Each Saturday, I will also be posting a review of a work in translation, as part of my extended Reading the World project.  I am not going to choose these works beforehand; rather, I am going to pick them at my leisure over the year.  Some of my included volumes will invariably be those mentioned above, if translated.

What are you hoping to read in 2017?  Have you read any of these books?  What should I start with?  If you have anything to recommend by my chosen authors, please do let me know.

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New Year, New Plans

I have been thinking of replacing the Saturday Poem posts for quite a while.  Whilst I adore poetry, I have exhausted a couple of the free sources which I’ve been using to schedule the posts, and don’t really have the inclination to seek out new material.

I would therefore like to make each Saturday post going forward a showcase of translated books set in other countries.  I am not going to be solely reading translated literature during 2017, but I hope to be able to slot in more tomes which fit the bill, especially with access to such great, well-stocked libraries.

around-the-world-in-80-book-book-riot

From bookriot.com

I will largely be consulting the Around the World in 80 Books group lists on Goodreads for this project, as well as Nancy Pearl’s Book Lust To Go.  I hope to be able to include books from further afield than Europe and the United States.  I am hoping that these Saturday posts will become an extension of my ‘Reading the World’ posts, which were sadly lacking as soon as the borders of Europe and the US had been reached.

What do you think of this idea?  Are there any books which you’d like to recommend to me?  Which are the top five translated fiction books you’ve read?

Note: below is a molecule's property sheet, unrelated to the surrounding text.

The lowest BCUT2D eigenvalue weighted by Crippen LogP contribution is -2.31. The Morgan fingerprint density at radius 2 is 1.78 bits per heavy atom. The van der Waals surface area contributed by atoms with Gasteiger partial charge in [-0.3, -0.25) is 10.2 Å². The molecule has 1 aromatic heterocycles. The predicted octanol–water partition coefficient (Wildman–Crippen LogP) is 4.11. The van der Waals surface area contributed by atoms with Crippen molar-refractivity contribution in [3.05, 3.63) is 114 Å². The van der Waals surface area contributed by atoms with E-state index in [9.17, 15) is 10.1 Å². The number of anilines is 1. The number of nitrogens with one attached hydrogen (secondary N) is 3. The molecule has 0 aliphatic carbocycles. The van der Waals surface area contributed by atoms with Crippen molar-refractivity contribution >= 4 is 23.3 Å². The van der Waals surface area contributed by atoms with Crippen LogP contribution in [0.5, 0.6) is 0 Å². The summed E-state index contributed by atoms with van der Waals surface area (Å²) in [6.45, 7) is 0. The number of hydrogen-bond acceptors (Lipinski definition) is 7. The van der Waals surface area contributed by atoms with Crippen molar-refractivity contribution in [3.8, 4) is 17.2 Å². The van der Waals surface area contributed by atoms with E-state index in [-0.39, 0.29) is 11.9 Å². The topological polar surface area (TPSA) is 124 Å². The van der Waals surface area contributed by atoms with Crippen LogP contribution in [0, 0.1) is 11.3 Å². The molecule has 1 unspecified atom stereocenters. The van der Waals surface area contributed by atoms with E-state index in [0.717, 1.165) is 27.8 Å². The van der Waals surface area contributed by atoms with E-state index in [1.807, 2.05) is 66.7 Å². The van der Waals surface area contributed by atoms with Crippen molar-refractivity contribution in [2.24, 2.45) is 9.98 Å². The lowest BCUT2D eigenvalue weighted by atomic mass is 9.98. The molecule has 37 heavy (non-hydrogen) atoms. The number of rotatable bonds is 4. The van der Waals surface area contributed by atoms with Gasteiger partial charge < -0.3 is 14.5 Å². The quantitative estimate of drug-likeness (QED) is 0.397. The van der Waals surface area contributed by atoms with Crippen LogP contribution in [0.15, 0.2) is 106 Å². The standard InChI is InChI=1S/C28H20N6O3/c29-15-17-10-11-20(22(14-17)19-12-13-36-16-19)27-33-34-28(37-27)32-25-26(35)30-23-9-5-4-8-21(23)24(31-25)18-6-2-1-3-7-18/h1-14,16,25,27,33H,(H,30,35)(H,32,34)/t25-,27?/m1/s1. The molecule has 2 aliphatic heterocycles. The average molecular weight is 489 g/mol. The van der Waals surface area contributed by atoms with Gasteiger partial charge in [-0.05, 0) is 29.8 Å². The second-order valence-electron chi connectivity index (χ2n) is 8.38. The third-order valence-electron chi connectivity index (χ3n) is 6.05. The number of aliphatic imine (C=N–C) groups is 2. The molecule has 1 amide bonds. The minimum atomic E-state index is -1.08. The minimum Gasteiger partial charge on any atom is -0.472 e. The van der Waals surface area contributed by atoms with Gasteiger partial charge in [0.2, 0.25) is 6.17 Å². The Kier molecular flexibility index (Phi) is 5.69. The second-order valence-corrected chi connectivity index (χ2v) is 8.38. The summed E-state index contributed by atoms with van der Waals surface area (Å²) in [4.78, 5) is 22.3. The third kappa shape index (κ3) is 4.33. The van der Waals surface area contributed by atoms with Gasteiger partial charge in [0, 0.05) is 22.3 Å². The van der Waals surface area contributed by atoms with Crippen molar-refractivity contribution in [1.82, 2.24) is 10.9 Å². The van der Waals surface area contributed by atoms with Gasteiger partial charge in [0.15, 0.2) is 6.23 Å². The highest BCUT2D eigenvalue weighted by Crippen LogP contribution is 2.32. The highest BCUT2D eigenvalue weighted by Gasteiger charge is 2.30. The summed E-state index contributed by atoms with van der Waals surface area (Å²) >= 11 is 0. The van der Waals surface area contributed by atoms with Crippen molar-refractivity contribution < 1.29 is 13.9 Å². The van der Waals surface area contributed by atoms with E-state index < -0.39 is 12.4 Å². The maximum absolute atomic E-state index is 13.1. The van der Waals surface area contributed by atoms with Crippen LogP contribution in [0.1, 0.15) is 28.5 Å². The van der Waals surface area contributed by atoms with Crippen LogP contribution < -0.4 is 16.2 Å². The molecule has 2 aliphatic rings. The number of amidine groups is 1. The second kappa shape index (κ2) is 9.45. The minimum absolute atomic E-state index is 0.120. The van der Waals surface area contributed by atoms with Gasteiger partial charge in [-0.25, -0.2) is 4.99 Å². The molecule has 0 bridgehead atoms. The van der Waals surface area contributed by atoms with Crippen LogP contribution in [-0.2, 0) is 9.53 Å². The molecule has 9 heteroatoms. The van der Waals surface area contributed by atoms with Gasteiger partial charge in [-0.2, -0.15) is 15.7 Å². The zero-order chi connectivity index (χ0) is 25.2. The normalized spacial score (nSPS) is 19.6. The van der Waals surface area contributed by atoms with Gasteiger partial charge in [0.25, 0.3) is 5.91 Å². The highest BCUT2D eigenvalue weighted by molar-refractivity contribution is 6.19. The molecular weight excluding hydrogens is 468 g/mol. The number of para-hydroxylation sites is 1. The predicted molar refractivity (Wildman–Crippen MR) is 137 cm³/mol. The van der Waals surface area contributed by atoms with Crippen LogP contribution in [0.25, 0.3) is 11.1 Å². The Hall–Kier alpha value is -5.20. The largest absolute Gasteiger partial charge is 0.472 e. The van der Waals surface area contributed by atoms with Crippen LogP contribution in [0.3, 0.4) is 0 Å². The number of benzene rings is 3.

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Reading the World: An Ending

The eagle eyed amongst you will realise that I have not journeyed to South America or Australasia yet, but there is a reason for this; I have read very little set within either region, vast as they are.  Should you have any recommendations for me set on either continent, I would be very grateful.

book-stack

Books

All that is left for me to say is thank you so much for armchair travelling with me; it’s been a wonderful journey!  I shall leave you with a few questions, should you wish to answer them.

  1. Has this project inspired you to read any more widely?
  2. Which are your favourite countries (and continents) to read about?
  3. Do you like to read translated fiction?  If so, what was the last book you read which you very much enjoyed?
  4. If you could take a reader around the world using just ten books, which would you choose, and why?
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Reading Around the World: Canada

The books set in Canada which I have read are largely by three authors, all of whom I have included here.  This is not a varied set of recommendations, by any stretch of the imagination; rather, they are all relatively popular and well-known books which I have just happened to enjoy.

1. Alias Grace by Margaret Atwood